Having successfully acquired the Metal Spinners group of companies I was elated. But the glow of post-deal euphoria was destined to be short-lived. As I started the process of taking control of the businesses with Roger and Mark problems in the other companies were bubbling to the surface. I shall be returning to the MSG experiences in due course but, meanwhile, there are other tales to tell.
The failure rate of new businesses is high with around one third disappearing within their first three years. But once through this initial period the rate of attrition falls and many businesses survive to have a long life, weathering even the odd recession. Business risk is omnipresent but there is one circumstance where the greatest risk arises and that is when a new owner takes control. Research has shown that the majority of acquisitions work to the benefit of the vendor’s shareholders. There are many reasons for this phenomenon, including inappropriate strategy and culture being introduced and sometimes sheer incompetence on the part of the new management. But the greatest problem for even the best new incoming owners, despite the most exhaustive due diligence, is that they simply don’t know where the bodies are buried.
Introduced by 3i to become investing chairman for the acquisition of the Bridgestream business (not its real name), I had become the third member of the buy-in team. The impression I came away with my initial meetings was that the team leader (we’ll call him Richard) was a great guy; originally a chartered accountant from one of the major firms and well experienced in business. Richard was charming & urbane and we hit it off at once. The other team member, Tim, struck me as a solid and dependable man who would make a great operations director for the business. There was the added advantage that they had both worked together previously on another 3i investment.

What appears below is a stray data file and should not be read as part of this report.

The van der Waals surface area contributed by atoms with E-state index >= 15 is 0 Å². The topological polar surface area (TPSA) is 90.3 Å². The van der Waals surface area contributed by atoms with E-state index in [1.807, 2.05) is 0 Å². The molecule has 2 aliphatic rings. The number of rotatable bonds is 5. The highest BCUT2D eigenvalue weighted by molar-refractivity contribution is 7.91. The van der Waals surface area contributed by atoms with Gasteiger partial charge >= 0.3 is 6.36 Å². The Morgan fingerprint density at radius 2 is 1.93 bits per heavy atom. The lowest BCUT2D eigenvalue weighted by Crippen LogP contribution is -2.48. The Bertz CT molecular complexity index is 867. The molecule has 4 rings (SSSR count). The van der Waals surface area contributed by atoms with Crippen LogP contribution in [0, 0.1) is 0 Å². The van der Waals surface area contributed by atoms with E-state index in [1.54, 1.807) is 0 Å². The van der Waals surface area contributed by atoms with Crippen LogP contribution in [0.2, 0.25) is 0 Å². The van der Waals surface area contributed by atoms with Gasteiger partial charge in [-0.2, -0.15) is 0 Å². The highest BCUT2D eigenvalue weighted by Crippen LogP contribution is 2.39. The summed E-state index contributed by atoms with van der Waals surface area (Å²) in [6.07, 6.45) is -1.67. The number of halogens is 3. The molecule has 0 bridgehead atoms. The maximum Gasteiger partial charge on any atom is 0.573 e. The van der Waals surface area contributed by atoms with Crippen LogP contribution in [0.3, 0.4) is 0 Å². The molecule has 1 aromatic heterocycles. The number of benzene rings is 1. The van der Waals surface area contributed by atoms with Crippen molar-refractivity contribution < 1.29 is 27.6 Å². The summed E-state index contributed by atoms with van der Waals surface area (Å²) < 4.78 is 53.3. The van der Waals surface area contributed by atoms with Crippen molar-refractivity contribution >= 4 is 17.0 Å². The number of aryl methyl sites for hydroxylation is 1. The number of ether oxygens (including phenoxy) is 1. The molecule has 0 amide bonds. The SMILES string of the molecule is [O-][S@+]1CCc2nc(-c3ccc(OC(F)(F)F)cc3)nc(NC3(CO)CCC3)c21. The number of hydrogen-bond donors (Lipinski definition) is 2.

Bridgestream was, at the time, a privately owned service based business with a large distribution arm for the products it used. I reserved judgement until I could carry out my own due diligence. The following week I visited, met the owner and had a chance to look over the main premises. Being after office hours I wasn’t able to meet any of the staff or get a feel for the atmosphere of the business while it was operating (confidentially concerns on the part of the owner had precluded a visit during normal hours). I came away thinking, the premises are old, they had a neglected feel and I didn’t take to the owner (I’ll call him Offhand).
However, when I reported back to Mark T at 3i it seemed we shared the same view. The business was not a particularly exciting one but the plan the team had tabled seemed realistic and we both shared a very favourable opinion of Richard. Furthermore, it seemed that he came with a tremendous recommendation from the references that had been taken. We agreed it would be a goer given a ceiling on the purchase price, a satisfactory funding package plus my role as chairman and the experience I could bring to the team.
Richard, Tim and I worked on a detailed reworking of the business plan whilst we awaited the financial due diligence from KPMG. A series of meetings with banks and factoring companies resulted in finalisation of the funding package and my individual equity investment was settled. I was surprised to learn just how large a cash stake Richard and Tim were putting up. They had originally planned to complete the transaction without external equity participation but suffered when, being unable to finance the deal on that basis, they had revealed to 3i just how much they could scrape together (and that was then set in concrete). The final element of the funding package was an element of vendor finance in the form of a deferred element of the total consideration. The vendor haggled but finally conceded.
Shortly before completion, we met to receive the financial due diligence report. There was good and bad news. Whilst the overall level of company performance was confirmed, it seemed that the financial systems were not particularly robust. There were two associated companies, only one of which we were purchasing (the distribution arm), the vendor retaining the service business. The concern was that the accounting systems couldn’t be relied upon to always delineate between the two companies. Richard undertook to work with the vendor to review the systems and finalise a working capital level for completion, which would then be guaranteed.